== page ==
Management of Neural Tube Defect: A Single-Center Experience




Objective: Neural tube defects are a heterogeneous and complex group of congenital central nervous system anomalies involving that involve the failed closure of the vertebral column. The spinal cord is frequently affected, and neural tube defects substantially increase the risk of disability and death within the first year of life. Neural malformations are often associated with abnormalities in other organ systems. This study presents our clinical experiences regarding the development and comorbidities of infants with neural tube defect and compares them with the literature.

Materials and Methods: This retrospective study included 47 patients (24 females, 23 males) who underwent surgical treatment for neural tube defect in the neurosurgery department of Sivas Cumhuriyet University Faculty of Medicine Training and Research Hospital between 2000 and 2020.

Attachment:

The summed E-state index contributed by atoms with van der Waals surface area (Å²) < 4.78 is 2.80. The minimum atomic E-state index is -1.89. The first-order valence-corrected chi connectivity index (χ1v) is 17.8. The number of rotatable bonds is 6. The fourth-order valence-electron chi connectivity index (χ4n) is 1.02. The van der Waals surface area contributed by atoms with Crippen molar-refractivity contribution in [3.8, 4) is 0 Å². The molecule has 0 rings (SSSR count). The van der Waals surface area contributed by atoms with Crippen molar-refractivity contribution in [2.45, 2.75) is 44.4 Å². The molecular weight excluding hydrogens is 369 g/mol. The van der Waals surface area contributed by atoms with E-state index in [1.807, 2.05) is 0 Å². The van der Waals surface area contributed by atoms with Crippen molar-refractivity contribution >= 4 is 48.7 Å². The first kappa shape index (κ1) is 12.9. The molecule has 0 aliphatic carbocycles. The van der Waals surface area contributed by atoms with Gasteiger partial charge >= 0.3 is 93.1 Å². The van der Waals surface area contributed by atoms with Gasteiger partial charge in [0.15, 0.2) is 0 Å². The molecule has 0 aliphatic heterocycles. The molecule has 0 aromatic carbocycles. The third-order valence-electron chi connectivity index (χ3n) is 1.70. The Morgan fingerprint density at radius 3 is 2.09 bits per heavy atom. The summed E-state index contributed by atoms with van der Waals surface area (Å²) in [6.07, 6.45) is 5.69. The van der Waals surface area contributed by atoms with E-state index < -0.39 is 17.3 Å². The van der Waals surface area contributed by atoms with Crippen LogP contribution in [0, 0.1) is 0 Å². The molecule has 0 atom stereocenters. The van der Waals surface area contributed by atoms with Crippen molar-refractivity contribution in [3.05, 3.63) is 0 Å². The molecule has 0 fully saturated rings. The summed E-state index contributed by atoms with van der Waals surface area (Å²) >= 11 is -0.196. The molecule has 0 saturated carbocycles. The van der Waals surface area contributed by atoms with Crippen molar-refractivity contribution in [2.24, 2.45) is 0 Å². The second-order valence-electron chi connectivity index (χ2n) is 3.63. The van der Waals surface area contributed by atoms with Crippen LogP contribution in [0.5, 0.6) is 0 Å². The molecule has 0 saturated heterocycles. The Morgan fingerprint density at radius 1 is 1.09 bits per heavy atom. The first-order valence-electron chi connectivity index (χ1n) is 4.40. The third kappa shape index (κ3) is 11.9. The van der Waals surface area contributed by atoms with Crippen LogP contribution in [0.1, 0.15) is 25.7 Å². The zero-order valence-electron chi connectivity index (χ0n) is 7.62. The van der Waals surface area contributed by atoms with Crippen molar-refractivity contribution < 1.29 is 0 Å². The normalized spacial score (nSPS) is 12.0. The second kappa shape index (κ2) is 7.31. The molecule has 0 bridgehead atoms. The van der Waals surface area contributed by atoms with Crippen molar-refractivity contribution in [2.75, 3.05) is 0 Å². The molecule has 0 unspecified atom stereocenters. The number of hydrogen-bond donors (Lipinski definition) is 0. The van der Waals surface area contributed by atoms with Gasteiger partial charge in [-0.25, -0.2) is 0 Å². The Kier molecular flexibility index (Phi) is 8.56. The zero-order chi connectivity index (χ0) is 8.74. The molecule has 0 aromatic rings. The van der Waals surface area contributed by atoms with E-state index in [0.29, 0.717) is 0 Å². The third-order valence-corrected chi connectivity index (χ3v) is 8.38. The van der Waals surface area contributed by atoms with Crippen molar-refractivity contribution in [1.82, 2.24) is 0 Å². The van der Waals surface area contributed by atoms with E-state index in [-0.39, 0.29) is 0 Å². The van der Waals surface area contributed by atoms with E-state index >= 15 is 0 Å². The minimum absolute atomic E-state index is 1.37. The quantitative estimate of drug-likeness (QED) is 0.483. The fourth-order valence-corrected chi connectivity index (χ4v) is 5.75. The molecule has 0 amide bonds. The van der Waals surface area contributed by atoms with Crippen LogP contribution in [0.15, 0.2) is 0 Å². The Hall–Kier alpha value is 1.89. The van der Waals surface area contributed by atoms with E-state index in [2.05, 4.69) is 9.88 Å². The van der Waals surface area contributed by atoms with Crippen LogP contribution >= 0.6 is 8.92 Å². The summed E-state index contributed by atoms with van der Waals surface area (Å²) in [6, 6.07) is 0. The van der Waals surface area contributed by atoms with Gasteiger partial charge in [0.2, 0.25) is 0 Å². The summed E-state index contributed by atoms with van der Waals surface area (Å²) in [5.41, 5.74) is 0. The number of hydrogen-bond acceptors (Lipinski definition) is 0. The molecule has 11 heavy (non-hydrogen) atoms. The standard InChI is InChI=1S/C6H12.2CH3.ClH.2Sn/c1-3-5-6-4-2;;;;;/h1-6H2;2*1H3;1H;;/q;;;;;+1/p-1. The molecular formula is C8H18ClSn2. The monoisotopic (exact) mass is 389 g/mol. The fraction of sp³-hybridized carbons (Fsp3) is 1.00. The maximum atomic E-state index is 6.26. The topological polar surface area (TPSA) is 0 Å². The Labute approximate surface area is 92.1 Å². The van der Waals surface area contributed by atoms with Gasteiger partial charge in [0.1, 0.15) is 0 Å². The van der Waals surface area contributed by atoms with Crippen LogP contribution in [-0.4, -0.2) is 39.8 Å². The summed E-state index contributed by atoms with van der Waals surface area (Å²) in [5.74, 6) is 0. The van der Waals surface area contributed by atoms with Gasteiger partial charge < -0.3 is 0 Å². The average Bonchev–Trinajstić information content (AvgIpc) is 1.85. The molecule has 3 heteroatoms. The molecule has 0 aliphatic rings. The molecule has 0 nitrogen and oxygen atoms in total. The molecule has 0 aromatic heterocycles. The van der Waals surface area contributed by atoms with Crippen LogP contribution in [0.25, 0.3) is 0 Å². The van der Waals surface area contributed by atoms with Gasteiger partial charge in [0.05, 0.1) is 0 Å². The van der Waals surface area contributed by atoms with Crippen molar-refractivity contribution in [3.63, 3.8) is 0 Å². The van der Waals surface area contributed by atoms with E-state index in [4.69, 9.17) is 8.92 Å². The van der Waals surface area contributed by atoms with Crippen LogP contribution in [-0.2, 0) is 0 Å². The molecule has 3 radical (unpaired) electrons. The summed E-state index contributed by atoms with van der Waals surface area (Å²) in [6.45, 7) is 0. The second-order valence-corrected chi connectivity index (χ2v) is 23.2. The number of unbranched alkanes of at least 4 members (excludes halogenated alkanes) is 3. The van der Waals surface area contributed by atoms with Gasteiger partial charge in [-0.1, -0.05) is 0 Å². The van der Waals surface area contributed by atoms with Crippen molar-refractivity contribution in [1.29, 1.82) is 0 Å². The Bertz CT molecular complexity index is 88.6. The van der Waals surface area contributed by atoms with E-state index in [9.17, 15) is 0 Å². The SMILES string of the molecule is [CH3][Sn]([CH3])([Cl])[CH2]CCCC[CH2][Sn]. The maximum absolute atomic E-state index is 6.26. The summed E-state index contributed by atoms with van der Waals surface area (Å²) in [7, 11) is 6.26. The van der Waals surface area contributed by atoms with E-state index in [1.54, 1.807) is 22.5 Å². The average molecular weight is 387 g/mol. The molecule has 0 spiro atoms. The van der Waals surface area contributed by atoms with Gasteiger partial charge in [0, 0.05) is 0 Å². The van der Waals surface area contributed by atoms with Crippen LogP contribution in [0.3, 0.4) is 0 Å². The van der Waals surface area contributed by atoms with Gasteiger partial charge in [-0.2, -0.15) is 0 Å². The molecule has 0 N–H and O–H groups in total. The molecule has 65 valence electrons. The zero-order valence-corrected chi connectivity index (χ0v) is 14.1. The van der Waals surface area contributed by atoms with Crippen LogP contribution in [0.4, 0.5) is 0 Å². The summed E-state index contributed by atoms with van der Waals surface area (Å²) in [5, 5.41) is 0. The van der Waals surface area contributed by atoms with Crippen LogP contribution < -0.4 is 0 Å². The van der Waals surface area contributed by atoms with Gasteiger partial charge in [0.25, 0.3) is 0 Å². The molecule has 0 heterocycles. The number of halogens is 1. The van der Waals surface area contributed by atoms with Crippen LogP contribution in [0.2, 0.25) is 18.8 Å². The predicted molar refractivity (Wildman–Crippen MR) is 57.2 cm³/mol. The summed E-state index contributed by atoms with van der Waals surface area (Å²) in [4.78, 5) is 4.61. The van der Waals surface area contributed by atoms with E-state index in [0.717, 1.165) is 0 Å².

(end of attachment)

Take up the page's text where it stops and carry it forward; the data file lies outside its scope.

Results: Of the 47 patients, 34 (72.34%) had myelomeningocele and 13 (27.65%) had meningocele. Lesion location was thoracolumbar in 38 patients (80.85%), lumbar in 5 (10.63%), lumbosacral in 3 (6.38%), and cervical in 1 patient (2.12%). Twenty-seven patients (57.44%) underwent ventriculoperitoneal shunting due to hydrocephalus. Thirty patients (63.82%) had Chiari malformation type II, 13 (27.65%) had cranial anomalies, and 1 (2.12%) had Down syndrome. In 9 patients, the conus medullaris terminated at or below the L3 vertebral body (19.14%). Two patients (4.25%) died.

Conclusion: Because of their multidimensional nature, neural tube defects have various effects on individuals, families, society, and the field of medicine. This study represents a small group of patients with neural tube defects. Cases should be included from other centers to compile more comprehensive data about patients with neural tube defects in Turkey.


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How to Cite

Söylemez B, Bulut Z, Koç F, Özüm Ü, Karadağ Ö. Management of Neural Tube Defect: A Single-Center Experience. Acta Medica [Internet]. 2021 Mar. 15 [cited 2024 May 30];52(1):25-8. Available from:



Original Article